Financially this was the biggest mistake I've ever made, but in terms of my mental (and physical) health, probably the best one.

        I won't tell other people's stories for them, but it does say something that nobody I worked with in Apple would ever go back there - and people I've met who worked there after my time describe exactly the "your life is Apple's" policy this article does.

        1. Anonymous Coward
          Anonymous Coward

          @kristian Walsh

          Yes, the you did a great job, here is your bonus, you can get it in six months if you are still around seems to be the trend nowadays. I just got a letter from my CEO thanking me for the five years service at the company and I will get a $1000 bonus check next quarter. If I am still around.

  9. TitterYeNot


    Sounds like we have a new name for Apple's Cupertino campus - "Hotel California."

    You can check out any time you like, but you can never leave...

    1. The Corner of Moron

      Re: Eagles

      Either that or a massive sign saying "Welcome To Royston Vasey!"

  10. Semtex451

    "iParatchik" nice

  11. John H Woods

    No wonder they can't innovate ...

    Who gives a fsck that the execs are in the office at all hours? Firstly, they are compensated enormously and secondly their work is very different from creative or engineering functions. If work hours were linearly related to productivity, Apple should be absolutely wiping the floor with the competition. What is happening in all those extra hours at the office? My guess is that it's making most of their workers so tired that they are achieving even less in an average twelve to sixteen hour shift than they would in an normal eight hour day.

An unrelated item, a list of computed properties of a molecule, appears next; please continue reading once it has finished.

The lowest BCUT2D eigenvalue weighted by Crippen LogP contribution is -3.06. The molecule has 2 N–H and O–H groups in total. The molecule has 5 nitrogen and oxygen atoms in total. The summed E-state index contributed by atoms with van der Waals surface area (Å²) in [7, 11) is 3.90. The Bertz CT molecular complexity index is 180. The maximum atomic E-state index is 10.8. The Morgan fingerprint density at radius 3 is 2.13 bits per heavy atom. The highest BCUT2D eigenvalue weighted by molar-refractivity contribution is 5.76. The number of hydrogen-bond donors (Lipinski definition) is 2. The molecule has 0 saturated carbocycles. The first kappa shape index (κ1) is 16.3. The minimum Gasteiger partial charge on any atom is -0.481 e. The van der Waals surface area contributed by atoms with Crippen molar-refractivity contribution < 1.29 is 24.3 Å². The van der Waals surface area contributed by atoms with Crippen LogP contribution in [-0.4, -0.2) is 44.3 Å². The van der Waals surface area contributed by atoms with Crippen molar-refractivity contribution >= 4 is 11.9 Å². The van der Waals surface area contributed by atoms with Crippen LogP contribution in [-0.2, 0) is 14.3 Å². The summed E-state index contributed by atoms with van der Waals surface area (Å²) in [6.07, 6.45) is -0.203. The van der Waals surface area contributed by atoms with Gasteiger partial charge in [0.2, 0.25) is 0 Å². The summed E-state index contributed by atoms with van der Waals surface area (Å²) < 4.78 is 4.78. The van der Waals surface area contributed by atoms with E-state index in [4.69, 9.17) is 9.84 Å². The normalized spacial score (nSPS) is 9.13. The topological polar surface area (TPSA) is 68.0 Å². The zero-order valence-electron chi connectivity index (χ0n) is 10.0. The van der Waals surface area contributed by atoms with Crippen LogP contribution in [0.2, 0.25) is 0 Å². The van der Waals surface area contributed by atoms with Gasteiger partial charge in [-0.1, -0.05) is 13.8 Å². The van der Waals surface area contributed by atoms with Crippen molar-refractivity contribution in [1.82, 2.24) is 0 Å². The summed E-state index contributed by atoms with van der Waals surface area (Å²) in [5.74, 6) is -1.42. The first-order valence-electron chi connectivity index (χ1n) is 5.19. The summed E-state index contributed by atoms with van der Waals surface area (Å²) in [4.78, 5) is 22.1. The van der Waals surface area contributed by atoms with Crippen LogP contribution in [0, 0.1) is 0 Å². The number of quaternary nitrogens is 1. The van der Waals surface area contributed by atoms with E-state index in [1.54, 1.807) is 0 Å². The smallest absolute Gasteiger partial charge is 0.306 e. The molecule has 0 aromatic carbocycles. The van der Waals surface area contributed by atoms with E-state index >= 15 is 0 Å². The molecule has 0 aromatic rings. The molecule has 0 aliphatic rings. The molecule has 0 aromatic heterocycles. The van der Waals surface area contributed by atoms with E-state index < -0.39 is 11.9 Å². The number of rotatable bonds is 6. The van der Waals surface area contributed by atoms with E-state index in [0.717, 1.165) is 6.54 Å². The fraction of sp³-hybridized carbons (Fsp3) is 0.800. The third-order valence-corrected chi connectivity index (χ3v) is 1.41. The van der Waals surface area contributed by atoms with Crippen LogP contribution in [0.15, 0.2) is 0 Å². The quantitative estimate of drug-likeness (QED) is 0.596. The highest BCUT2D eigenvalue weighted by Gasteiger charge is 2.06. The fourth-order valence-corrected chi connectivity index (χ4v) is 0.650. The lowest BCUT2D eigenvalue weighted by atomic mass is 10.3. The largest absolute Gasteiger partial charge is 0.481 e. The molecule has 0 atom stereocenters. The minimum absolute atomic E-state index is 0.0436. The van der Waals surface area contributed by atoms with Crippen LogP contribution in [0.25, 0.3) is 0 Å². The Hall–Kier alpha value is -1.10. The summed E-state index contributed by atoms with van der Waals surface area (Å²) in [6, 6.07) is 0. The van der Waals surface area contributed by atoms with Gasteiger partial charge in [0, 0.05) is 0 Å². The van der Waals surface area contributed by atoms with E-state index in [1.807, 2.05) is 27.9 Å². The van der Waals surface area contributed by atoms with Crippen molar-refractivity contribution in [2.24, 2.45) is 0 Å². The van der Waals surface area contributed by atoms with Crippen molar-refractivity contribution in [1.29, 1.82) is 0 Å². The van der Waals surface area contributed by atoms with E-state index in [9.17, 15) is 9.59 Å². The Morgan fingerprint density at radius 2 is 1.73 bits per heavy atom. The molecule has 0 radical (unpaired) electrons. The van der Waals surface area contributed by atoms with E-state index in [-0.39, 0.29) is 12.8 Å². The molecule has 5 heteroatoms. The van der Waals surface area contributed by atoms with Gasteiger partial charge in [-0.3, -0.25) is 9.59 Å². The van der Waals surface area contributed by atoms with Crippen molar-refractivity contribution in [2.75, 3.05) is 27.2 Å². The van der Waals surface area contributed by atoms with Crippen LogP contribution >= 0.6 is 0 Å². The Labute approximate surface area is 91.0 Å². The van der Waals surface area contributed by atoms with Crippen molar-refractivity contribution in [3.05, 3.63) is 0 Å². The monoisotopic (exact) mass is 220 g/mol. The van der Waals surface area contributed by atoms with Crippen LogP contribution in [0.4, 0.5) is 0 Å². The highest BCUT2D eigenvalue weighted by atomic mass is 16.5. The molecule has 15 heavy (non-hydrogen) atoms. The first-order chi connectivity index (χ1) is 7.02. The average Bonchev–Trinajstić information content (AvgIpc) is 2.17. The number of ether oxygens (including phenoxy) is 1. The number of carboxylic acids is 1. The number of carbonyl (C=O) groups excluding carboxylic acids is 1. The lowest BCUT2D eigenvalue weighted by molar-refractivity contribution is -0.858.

12. Tim 11

    Thus it ever was

    Like it or not, most brilliant products (brilliant ideas even) come out of a relatively small number of often very intelligent and highly motivated individuals being completely obsessed with it and working their ass off to the exclusion of everything else. A larger team of people just "doing their 9-to-5" just doesn't seem to have the commitment and innovation required to push the boundaries.

    The challenge for us as a society is to reward and leverage these type of people so they can produce their best but still value those who want a more relaxed work/life balance, not to judge between the two.

    1. Anonymous Coward
      Anonymous Coward

      Re: Thus it ever was

      You had me at "leverage".

      Here's a link to the Corporate Bullshit Generator site:

      Something tells me you'll get a lot of mileage out of it.

  13. jake Silver badge

    This is news?

    It's been that way since the year dot ... except the Pepsi years, of course.

    Burnout is high in that camp.

  14. Anonymous Coward
    Anonymous Coward

    Well duh, go and work for a small less well known company.

    The point is a big company is always going to be hard work and responsible, but after a while there you have a good company name on your CV and will be able to take a job pretty much anywhere.

  15. Frank N. Stein

    So, Apple is full of management workaholics who expect everyone else to be workaholics? That would make sense if they were actually innovating, rather than producing iPhones that are just now receiving screen sizes that Android had 3 years ago. I could see if Apple were producing iPhones and iPads with unusually high battery life and higher performance than the other platforms, but obviously, they are not. All that extra time in the office didn't amount to an iPhone that couldn't be bent by hand. So, apparently working long hours doesn't really equally higher productivity. It equals obsessive compulsive disorder. Not much more.